“Execution” is what differentiates a mediocre business idea from a thriving one. There is an entrepreneurial mindset and a measurable set of behaviours. As such, our mission is to align people's ideas with their capacity to execute them.
At Watershed we connect young people with innovative commercial ideas to the best training, access to resources (financial and more) and mentor support. READ MORE
The course is deliberately residential. "Relationship" and "trust" are core values. These are developed during the course and last beyond the event.
Mitigating the high failure rate associated with entrepreneurial endeavour is one of our core competencies. We use and commission original research in the discipline of behavioural economics.
It is a quantifiable mindset. Based on our observation that "you get what you measure", current economic measurement approaches often lead to dysfunctional traps because the "heart" is ignored.
My goal when I set up Fluid IT eight years ago was to provide IT services and support to SMEs - particularly non-profits.I started Fluid IT because I was fed up of seeing the small charities around me misspending the precious little funding they had on their IT infrastructure and services. The goal was to establish a service that, by providing a readily accessible, affordable and transparent IT service, would help these organisations deliver their work. These three key factors together, I felt, were never available from any service provider.
Just as our 7th year in business was drawing to a close (and only a couple of months after my daughter was born!) I was invited on a two-week Watershed residential course. It was not an easy commitment to make from either the family or the business perspective, but with the promise of some really high quality input on the business plan, potential access to investors and training that was well aligned to my ....
I am sure I am not alone when I talk about the sense of hopelessness I used to feel when walking past a homeless person,either asking for money or selling a Big Issue. This prompted me to find out what more I could do beyond buying them a coffee of leaving them some spare change. My research led me to discover that one of the things I take for granted, a plentiful supply of clean, warm socks, is a real luxury for many homeless people. I was taken aback by this and decided that this was definitely an area I could focus on.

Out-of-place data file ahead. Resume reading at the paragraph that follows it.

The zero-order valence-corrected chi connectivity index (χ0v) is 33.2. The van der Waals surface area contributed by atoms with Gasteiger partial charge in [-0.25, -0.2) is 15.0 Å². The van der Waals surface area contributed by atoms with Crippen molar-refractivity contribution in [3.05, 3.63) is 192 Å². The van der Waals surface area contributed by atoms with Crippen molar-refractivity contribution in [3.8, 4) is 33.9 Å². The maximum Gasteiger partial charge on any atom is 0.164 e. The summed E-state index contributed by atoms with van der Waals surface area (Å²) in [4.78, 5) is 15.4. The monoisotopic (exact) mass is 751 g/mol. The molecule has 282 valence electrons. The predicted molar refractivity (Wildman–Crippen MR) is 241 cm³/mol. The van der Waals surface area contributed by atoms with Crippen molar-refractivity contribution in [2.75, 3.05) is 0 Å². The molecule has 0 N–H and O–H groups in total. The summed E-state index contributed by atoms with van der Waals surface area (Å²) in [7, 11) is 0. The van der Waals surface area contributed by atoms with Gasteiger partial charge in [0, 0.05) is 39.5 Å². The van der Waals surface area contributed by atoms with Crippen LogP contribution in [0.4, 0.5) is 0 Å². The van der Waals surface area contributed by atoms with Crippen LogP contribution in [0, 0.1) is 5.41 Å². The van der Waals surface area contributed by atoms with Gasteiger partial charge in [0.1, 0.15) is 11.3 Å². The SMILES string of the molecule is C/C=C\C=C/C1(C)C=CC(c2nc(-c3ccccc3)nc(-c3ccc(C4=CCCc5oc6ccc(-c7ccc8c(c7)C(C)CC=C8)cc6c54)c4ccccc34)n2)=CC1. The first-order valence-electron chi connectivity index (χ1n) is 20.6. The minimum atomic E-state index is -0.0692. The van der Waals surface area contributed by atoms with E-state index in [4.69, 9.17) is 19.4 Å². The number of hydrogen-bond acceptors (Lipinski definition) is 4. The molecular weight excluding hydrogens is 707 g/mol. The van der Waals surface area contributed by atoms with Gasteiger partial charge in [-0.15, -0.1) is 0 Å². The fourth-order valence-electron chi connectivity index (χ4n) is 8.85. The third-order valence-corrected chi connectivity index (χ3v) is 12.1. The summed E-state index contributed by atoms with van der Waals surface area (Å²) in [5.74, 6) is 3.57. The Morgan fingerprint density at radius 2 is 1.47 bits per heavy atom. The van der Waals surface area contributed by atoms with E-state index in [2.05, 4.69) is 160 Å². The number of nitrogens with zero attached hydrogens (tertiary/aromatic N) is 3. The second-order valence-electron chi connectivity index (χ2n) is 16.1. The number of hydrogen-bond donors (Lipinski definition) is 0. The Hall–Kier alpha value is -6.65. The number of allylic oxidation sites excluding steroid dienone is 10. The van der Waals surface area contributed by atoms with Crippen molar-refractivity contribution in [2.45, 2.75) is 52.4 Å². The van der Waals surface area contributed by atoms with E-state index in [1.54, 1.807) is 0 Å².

My journey from reaching that decision to handing our new socks whenever I could has now become a thriving, if still fledgling, business, for which the motto is wear a pair, share a pair, the brand is Jollie Goods.
For every pair of socks bought, a sturdy pair of hiking socks is given to a homeless charity. This is just the beginning, I plan to move into other warm garments and to extend my business proposition.
My passion is to see culture shaped in a meaningful way. I’ve always been inspired by entrepreneurs, inventors and cultural influencers with integrity who have contributed to the way we live, think and see the world. It was during my experiences trying to launch a business and being surrounded by other entrepreneurs, dreamers and visionaries that it became apparent two of the biggest obstacles to realising an idea were access to funding and skills to bring them to life.
GOODFRUIT brings this equation together. We are an online ecosystem where dreamers connect with co-dreamers and source funds and skills to bring ideas to fruition. For example a writer publishing a memoir sharing the stories of women in Korea joined GOODFRUIT and raise £10,000, an editor, book designer and tour manager all in one. We take a curated approach to crowd funding by selecting dreamers, ideas and projects that show integrity and create cultural and social value.
I first started making ties thanks to the proximity of one of the worlds leading silk mills to my home, and a recent travel scholarship from my school.
I was on a gap year between school and university, and before going to Paris to learn french for 6 months (the purpose of my scholarship) I went to the silk mill and invested the money in making 100 ties - 10 ties in 10 different designs. I had always been fascinated in design and this seemed like a natural thing to do - I was certain I’d be able to sell these ties to a couple of local shops as well as to my friends and family.
I then continued this small hobby business throughout my gap year and university in Edinburgh - for five years it steadily grew and occupied my summers, but I was always dreaming about what it could be if I focused on it full time. After graduating I quickly realised that this was what I wanted to do. I re-branded and re-launched as Augustus Hare.